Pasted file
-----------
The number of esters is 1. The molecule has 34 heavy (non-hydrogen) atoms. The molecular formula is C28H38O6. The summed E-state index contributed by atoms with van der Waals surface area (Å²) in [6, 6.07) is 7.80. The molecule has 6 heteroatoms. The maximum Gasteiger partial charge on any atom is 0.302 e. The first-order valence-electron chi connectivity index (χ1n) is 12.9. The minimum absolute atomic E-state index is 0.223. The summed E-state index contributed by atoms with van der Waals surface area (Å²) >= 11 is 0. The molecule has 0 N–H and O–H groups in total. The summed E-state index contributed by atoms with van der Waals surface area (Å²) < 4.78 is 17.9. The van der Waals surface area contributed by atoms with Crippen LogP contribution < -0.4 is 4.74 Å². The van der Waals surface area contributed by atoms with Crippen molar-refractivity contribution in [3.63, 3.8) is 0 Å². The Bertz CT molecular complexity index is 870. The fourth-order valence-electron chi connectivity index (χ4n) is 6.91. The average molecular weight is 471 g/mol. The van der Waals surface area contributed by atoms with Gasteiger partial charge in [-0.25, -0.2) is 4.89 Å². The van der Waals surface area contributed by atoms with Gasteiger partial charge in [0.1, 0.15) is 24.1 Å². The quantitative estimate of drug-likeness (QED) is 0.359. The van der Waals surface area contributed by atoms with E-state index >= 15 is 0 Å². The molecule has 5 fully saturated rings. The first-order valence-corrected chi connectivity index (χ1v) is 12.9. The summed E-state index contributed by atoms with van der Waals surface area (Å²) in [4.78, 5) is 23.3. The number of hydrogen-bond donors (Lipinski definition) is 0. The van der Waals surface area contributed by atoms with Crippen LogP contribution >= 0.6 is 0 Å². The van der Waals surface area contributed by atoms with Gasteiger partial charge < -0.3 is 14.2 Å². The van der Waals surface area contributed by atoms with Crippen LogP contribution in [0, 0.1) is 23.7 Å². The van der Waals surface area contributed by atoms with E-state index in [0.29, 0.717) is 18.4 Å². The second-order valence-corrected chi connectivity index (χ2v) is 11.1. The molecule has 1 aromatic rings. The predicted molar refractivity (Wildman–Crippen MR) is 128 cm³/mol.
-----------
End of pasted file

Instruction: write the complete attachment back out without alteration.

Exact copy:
The number of esters is 1. The molecule has 34 heavy (non-hydrogen) atoms. The molecular formula is C28H38O6. The summed E-state index contributed by atoms with van der Waals surface area (Å²) in [6, 6.07) is 7.80. The molecule has 6 heteroatoms. The maximum Gasteiger partial charge on any atom is 0.302 e. The first-order valence-electron chi connectivity index (χ1n) is 12.9. The minimum absolute atomic E-state index is 0.223. The summed E-state index contributed by atoms with van der Waals surface area (Å²) >= 11 is 0. The molecule has 0 N–H and O–H groups in total. The summed E-state index contributed by atoms with van der Waals surface area (Å²) < 4.78 is 17.9. The van der Waals surface area contributed by atoms with Crippen LogP contribution < -0.4 is 4.74 Å². The van der Waals surface area contributed by atoms with Crippen molar-refractivity contribution in [3.63, 3.8) is 0 Å². The Bertz CT molecular complexity index is 870. The fourth-order valence-electron chi connectivity index (χ4n) is 6.91. The average molecular weight is 471 g/mol. The van der Waals surface area contributed by atoms with Gasteiger partial charge in [-0.25, -0.2) is 4.89 Å². The van der Waals surface area contributed by atoms with Gasteiger partial charge in [0.1, 0.15) is 24.1 Å². The quantitative estimate of drug-likeness (QED) is 0.359. The van der Waals surface area contributed by atoms with E-state index >= 15 is 0 Å². The molecule has 5 fully saturated rings. The first-order valence-corrected chi connectivity index (χ1v) is 12.9. The summed E-state index contributed by atoms with van der Waals surface area (Å²) in [4.78, 5) is 23.3. The number of hydrogen-bond donors (Lipinski definition) is 0. The van der Waals surface area contributed by atoms with Crippen LogP contribution >= 0.6 is 0 Å². The van der Waals surface area contributed by atoms with Gasteiger partial charge < -0.3 is 14.2 Å². The van der Waals surface area contributed by atoms with Crippen LogP contribution in [0, 0.1) is 23.7 Å². The van der Waals surface area contributed by atoms with E-state index in [0.29, 0.717) is 18.4 Å². The second-order valence-corrected chi connectivity index (χ2v) is 11.1. The molecule has 1 aromatic rings. The predicted molar refractivity (Wildman–Crippen MR) is 128 cm³/mol.